For Trump we need less Twitter, more actual transparency



Donald Trump at a rally in Reno, Nevada, on January 10, 2016. (Photo credit: Darron Birgenheier/Flickr)
On Tuesday morning, President-elect Donald Trump fired off a tweet deeply critical of Boeing’s contract to build the new Air Force One. The tweet rattled Boeing stock as the president-elect recommended canceling the contract which he wrongfully claimed was worth $4 billion. (In a statement, Boeing stated the contract was worth $170 million, others have placed the figure nearer to $3 billion when it is finished in 2024.) In less than 140-characters, it also underscored the need for better transparency and more accountability from the Trump transition concerning his conflicts of interest.

The Sunlight Foundation has long written and voiced concern about the way government contracts are awarded. There are some sincere policy questions in this area and we very much welcome a discussion about this topic. It’s not the first time political leaders have voiced concerns about overruns involving presidential transportation. (Sen. John McCain and President Barack Obama had a similar discussion about Marine One.) It is good for the president-elect to be mindful of the cost to taxpayers.

But perhaps a tweet is not the best way?

Twitter can oversimplify the discussion to “Boeing is bad” and “cancel the contract.” The landscape of the problem is much more complex than that. It involves members of Congress and lobbyists from dozens of companies. That’s why it’s deeply troubling that in a single tweet, the president-elect would frame a single enemy, tanking its stock and making employees working on the project concerned for their jobs. The timing of this tweet is extremely unsettling as it comes after a Chicago Tribune column that detailed Boeing CEO Dennis Muilenburg’s comments about Trump’s China policy.

That leaves us wondering–is this a genuine policy concern or a shot across the bow at a political enemy?

The other concerning part of this, however, is that Trump’s own financial disclosure from May shows he had between $50-$100,000 in Boeing stock. On a conference call Tuesday with reporters, spokesman Jason Miller claimed Trump sold all his stock in June and that he was unaware if Boeing stock was among those sold. Once again, we find the business of the president-elect in conflict with his financial holdings.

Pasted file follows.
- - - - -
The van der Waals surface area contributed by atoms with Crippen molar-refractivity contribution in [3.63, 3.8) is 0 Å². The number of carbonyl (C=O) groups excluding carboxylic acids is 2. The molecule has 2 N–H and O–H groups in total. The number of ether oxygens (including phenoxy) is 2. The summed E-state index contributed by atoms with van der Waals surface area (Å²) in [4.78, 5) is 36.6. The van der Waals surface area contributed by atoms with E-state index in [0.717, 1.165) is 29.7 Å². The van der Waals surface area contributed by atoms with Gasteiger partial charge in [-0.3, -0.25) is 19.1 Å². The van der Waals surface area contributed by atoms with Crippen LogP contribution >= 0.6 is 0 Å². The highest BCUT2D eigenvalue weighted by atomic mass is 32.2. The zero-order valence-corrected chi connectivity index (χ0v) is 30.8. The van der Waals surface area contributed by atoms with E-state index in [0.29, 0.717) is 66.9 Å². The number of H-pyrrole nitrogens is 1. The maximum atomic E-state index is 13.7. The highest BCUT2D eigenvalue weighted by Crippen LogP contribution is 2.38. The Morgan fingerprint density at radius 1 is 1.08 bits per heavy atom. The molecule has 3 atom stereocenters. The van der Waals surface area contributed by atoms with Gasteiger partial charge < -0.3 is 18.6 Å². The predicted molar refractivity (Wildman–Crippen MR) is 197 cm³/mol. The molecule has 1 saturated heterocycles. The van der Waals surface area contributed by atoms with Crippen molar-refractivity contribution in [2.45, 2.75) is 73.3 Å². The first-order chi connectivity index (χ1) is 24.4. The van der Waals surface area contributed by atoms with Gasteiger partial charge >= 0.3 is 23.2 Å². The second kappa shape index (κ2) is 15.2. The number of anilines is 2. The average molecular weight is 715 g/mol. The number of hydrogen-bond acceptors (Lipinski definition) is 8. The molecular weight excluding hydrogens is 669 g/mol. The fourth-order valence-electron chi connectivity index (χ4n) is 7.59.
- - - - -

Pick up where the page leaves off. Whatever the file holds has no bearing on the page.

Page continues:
This is not enough to prove there is a line between the presidency and Trump business interests come Jan. 20. The Trump organization needs to provide proof of the sale and also work to give the American people any proof that Trump is building a wall between himself and his business interests. The best way to do that would be for him to divest. This is not a partisan issue. It’s an American issue. We’re troubled Republicans in leadership are silent, telling reporters it is not their “focus.”

In addition, eliminating these conflicts of interest should be a place where Democrats and Republicans can find common ground with Trump in an effort to unite the country and renew the faith of Americans in the integrity of the system. All sides have a vested interest in making sure these aren’t a distraction from the work of the American people. We hope all sides will work together to ensure there is transparency and structure in place to keep potential conflicts from interfering from governing.

The Trump transition has said it will have a press conference on Dec. 15 to discuss the details of how he plans to handle this. We’re certainly looking forward to hearing what they announce. However, we believe what they announce on Dec. 15 should be a concrete plan with deadlines to ensure the president-elect will be ready to lead without distraction on Inauguration Day.